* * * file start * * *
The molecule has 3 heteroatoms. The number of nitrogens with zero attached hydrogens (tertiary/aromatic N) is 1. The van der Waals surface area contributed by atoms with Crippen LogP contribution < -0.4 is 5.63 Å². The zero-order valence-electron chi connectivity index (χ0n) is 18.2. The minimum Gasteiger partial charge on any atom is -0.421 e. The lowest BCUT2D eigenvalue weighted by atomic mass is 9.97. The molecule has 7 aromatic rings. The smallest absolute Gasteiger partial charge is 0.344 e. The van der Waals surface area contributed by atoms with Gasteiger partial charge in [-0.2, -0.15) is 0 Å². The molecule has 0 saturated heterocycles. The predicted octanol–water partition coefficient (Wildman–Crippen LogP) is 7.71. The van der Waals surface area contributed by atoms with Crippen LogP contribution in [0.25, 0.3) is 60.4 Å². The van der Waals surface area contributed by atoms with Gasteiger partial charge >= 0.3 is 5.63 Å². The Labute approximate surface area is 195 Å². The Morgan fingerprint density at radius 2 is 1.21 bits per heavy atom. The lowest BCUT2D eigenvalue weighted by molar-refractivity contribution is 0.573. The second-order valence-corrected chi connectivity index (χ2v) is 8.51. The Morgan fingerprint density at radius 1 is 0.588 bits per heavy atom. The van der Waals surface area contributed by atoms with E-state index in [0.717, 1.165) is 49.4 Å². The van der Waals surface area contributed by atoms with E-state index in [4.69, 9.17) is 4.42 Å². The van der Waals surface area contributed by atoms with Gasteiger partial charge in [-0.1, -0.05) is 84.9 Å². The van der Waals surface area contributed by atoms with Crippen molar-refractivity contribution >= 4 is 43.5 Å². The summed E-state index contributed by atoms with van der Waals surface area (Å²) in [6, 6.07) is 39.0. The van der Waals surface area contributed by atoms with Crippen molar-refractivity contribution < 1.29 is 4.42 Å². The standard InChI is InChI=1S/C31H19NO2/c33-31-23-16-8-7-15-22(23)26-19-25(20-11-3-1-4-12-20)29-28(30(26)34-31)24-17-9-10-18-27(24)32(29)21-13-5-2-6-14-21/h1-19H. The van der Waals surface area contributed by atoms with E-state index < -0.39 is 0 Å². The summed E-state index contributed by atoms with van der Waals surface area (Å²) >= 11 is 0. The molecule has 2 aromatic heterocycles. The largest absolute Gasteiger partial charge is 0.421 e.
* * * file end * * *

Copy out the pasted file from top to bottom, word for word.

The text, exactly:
The molecule has 3 heteroatoms. The number of nitrogens with zero attached hydrogens (tertiary/aromatic N) is 1. The van der Waals surface area contributed by atoms with Crippen LogP contribution < -0.4 is 5.63 Å². The zero-order valence-electron chi connectivity index (χ0n) is 18.2. The minimum Gasteiger partial charge on any atom is -0.421 e. The lowest BCUT2D eigenvalue weighted by atomic mass is 9.97. The molecule has 7 aromatic rings. The smallest absolute Gasteiger partial charge is 0.344 e. The van der Waals surface area contributed by atoms with Gasteiger partial charge in [-0.2, -0.15) is 0 Å². The molecule has 0 saturated heterocycles. The predicted octanol–water partition coefficient (Wildman–Crippen LogP) is 7.71. The van der Waals surface area contributed by atoms with Crippen LogP contribution in [0.25, 0.3) is 60.4 Å². The van der Waals surface area contributed by atoms with Gasteiger partial charge >= 0.3 is 5.63 Å². The Labute approximate surface area is 195 Å². The Morgan fingerprint density at radius 2 is 1.21 bits per heavy atom. The lowest BCUT2D eigenvalue weighted by molar-refractivity contribution is 0.573. The second-order valence-corrected chi connectivity index (χ2v) is 8.51. The Morgan fingerprint density at radius 1 is 0.588 bits per heavy atom. The van der Waals surface area contributed by atoms with E-state index in [0.717, 1.165) is 49.4 Å². The van der Waals surface area contributed by atoms with E-state index in [4.69, 9.17) is 4.42 Å². The van der Waals surface area contributed by atoms with Gasteiger partial charge in [-0.1, -0.05) is 84.9 Å². The van der Waals surface area contributed by atoms with Crippen molar-refractivity contribution >= 4 is 43.5 Å². The summed E-state index contributed by atoms with van der Waals surface area (Å²) in [6, 6.07) is 39.0. The van der Waals surface area contributed by atoms with Crippen molar-refractivity contribution < 1.29 is 4.42 Å². The standard InChI is InChI=1S/C31H19NO2/c33-31-23-16-8-7-15-22(23)26-19-25(20-11-3-1-4-12-20)29-28(30(26)34-31)24-17-9-10-18-27(24)32(29)21-13-5-2-6-14-21/h1-19H. The van der Waals surface area contributed by atoms with E-state index < -0.39 is 0 Å². The summed E-state index contributed by atoms with van der Waals surface area (Å²) >= 11 is 0. The molecule has 2 aromatic heterocycles. The largest absolute Gasteiger partial charge is 0.421 e.